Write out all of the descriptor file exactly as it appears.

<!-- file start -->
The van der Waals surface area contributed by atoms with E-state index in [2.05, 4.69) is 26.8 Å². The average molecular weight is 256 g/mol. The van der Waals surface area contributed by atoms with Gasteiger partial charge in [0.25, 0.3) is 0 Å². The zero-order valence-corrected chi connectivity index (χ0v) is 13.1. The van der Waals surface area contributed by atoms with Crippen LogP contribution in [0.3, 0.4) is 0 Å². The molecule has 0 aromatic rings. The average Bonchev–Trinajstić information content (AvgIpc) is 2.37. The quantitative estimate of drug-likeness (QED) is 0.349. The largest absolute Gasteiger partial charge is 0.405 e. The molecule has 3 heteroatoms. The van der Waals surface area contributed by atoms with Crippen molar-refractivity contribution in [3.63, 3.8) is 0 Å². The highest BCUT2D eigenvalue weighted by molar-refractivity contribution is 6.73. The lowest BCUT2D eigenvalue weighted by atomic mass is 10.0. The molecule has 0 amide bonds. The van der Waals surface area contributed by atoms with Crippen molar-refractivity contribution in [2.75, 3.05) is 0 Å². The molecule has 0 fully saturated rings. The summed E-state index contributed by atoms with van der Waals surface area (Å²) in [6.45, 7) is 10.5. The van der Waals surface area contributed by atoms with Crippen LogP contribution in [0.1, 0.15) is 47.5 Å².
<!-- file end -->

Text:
The van der Waals surface area contributed by atoms with E-state index in [2.05, 4.69) is 26.8 Å². The average molecular weight is 256 g/mol. The van der Waals surface area contributed by atoms with Gasteiger partial charge in [0.25, 0.3) is 0 Å². The zero-order valence-corrected chi connectivity index (χ0v) is 13.1. The van der Waals surface area contributed by atoms with Crippen LogP contribution in [0.3, 0.4) is 0 Å². The molecule has 0 aromatic rings. The average Bonchev–Trinajstić information content (AvgIpc) is 2.37. The quantitative estimate of drug-likeness (QED) is 0.349. The largest absolute Gasteiger partial charge is 0.405 e. The molecule has 3 heteroatoms. The van der Waals surface area contributed by atoms with Crippen molar-refractivity contribution in [3.63, 3.8) is 0 Å². The highest BCUT2D eigenvalue weighted by molar-refractivity contribution is 6.73. The lowest BCUT2D eigenvalue weighted by atomic mass is 10.0. The molecule has 0 amide bonds. The van der Waals surface area contributed by atoms with Crippen molar-refractivity contribution in [2.75, 3.05) is 0 Å². The molecule has 0 fully saturated rings. The summed E-state index contributed by atoms with van der Waals surface area (Å²) in [6.45, 7) is 10.5. The van der Waals surface area contributed by atoms with Crippen LogP contribution in [0.1, 0.15) is 47.5 Å².